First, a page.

276 F2d 361 Saul v. International Harvester Company
276 F.2d 361
Samuel SAUL, Jr. and Rack Engineering Company, a Partnership (now Rack Engineering Corporation), Plaintiffs-Appellants,
INTERNATIONAL HARVESTER COMPANY, a corporation, Defendant-Appellee.
United States Court of Appeals Seventh Circuit.
March 23, 1960.
Elmer S. Utzler, Pittsburgh, Pa., Charles B. Spangenberg, Chicago, Ill., Christy, Parmelee & Strickland, William H. Parmelee, Pittsburgh, Pa., for appellants.
Arnold J. Ericsen, Milwaukee, Wis., Charles L. Byron, Hilmond O. Vogel, Chicago, Ill., Peter P. Price, Grand Rapids, Mich., Byron, Hume, Groen & Clement, Chicago, Ill., Price & Heneveld, Grand Rapids, Mich., of counsel, for appellee.
Before HASTINGS, Chief Judge, and DUFFY and KNOCH, Circuit Judges.
KNOCH, Circuit Judge.
Plaintiffs brought suit for injunction and accounting for profits and damages resulting from (1) alleged infringement of patent owned by plaintiff, Samuel Saul, Jr., hereinafter called "Saul", on which plaintiff Rack Engineering Company, now Rack Engineering Corporation, hereinafter called "Rack", had an exclusive license; and (2) alleged unjust enrichment from improper use and publication of engineering information received in confidence from plaintiffs prior to issue of the patent aforesaid.
The alleged invention refers to a wheeled, adjustable peg rack for storage and transfer of gears between manufacturing and gear assembly departments. Mounted on a wheeled base is a tilted panel with a plurality of spaced channels, flanges in the front and rear face of the panel, and pegs or pins inserted in the channels to hold gears, so that there is no protrusion of pins or gears beyond the area of the base. Small gears may be placed on each pin, large gears on pins in two or more adjacent channels. It is easily adaptable: the pins, though held in place, can be removed by the use of slight force.
Many of the material facts are contested. The District Court found that in 1947, the Louisville, Kentucky, plant of defendant, International Harvester Company, hereinafter called "Harvester", became dissatisfied with the type of gear rack which Saul had been selling Harvester. It was described by plaintiffs as a compartmented hook rack. An individual peg, having a hook at its base, could be hooked into a pocket of a horizontal bar.
Contrary to plaintiffs' assertions, the District Judge found that an improved rack was designed by Harvester's Louisville plant engineering designer, William J. Altman. A partial model, which incorporated substantially all the ideas subsequently put into the patent, was built at Louisville, under Altman's supervision by Harvester's millwright, Carl Bachmann. During April, May, and June, 1948, this model was seen in Louisville by the plant manager, H. S. Garceau, and Harry Armstrong, who was Harvester's staff assistant in manufacturing research at Harvester's Chicago establishment. The model was also shown to Saul then or in July, 1948, and he said that he understood what was wanted and would produce it.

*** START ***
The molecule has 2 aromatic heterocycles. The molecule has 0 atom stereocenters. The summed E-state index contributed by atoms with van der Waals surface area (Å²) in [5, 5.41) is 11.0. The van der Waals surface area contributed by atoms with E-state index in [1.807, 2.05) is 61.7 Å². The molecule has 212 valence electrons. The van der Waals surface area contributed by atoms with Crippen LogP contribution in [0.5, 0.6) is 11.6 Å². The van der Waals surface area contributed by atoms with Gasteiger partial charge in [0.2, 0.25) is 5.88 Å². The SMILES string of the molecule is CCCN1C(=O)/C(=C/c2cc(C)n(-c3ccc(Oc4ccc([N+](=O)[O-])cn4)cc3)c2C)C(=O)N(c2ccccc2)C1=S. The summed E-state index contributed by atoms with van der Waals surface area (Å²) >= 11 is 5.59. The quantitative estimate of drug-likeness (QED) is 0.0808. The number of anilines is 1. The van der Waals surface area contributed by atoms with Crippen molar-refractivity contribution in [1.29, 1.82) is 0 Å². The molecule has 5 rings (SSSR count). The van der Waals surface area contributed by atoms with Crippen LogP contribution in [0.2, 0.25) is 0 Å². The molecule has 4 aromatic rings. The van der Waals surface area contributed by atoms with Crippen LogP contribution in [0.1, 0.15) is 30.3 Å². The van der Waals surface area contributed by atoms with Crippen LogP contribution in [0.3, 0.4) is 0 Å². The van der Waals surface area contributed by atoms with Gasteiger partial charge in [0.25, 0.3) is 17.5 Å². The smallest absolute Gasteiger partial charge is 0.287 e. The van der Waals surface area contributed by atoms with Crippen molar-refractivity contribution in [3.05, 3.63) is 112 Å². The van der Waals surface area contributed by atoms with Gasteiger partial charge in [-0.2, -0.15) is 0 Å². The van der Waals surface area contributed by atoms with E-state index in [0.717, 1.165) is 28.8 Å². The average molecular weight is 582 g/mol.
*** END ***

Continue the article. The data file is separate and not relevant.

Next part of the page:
Saul, on the other hand, testified that the sole complaint he received with respect to the earlier rack concerned its cost and limited capacity, that he had a number of discussions at Louisville about increasing the number of pegs and suggested to Altman the use of a single panel of continuous corrugations, but that he later decided on square tubes and channels, to be used with pegs having spring detents (which last are not, however, recited in the claims) only after he had employed Lloyd H. Fenstermaker, Chief Engineer for Rack from July 1948 to September 1950. Fenstermaker was copatentee with Saul, but was not interested in this litigation. He testified as to drawings made by him October 1, 1948, prior to receipt of drawings from Altman. Plaintiffs contend that the initial prototype was built in plaintiffs' shop and shipped to Louisville for testing in August, 1948. The pins in that model were not shouldered as in the patent and did not have detent balls.
The District Court found that this sample rack was based on the rack shown Saul in June or July, 1948; that after tests, Altman sent blueprints of suggested changes in November 1, 1948, and, in December, 1948, ordered a number of such racks, which have been in use continuously at Louisville.
December 8, 1948, Saul and Fenstermaker filed their application for the patent in suit, which was granted January 27, 1953. The District Court found the evidence convincing beyond a reasonable doubt that Harvester's employees at Louisville conceived and developed every element recited in the claims in the patent in suit and communicated their ideas to Saul to be incorporated into the quotation he might submit to Harvester.
It is axiomatic that this Court may not set aside the District Court's findings of fact unless we find them clearly erroneous, and that due regard must be given to the opportunity of the Trial Court to judge of the credibility of the witnesses. Rule 52(a), Federal Rules of Civil Procedure, 28 U.S.C.A.; Wilson v. Seng, 7 Cir., 1952, 194 F.2d 399, 402.
Evaluation of oral testimony is a function of the Trial Court. United States v. Aluminum Co., 2 Cir., 1945, 148 F.2d 416, 433. This Court will not disturb the Trial Court's findings of credibility and weight except in the most unusual circumstances. Rosenthal v. Hildebrand, 7 Cir., 1957, 242 F.2d 607, 608. Plaintiffs contend that such circumstances exist here. They argue that the weight of defendant's evidence as to prior invention is insufficient, as a matter of law, to support the District Court's findings.
For example, plaintiffs consider oral testimony of Harvester's employees respecting precise dates of events occurring about ten years ago as incredible. However, the record discloses that on March 15, 1948, there was an explosion in Harvester's engine test building. Seven men were killed, twenty others were injured. Harvester's employee witnesses related dates of events pertinent to this case by reference to the clearly recalled date of the disaster. The dates of Harry Armstrong's visit to the Louisville plant are evidenced by a letter written to him June 21, 1948, on his return to Chicago. He did not again visit the Louisville plant until January, 1954.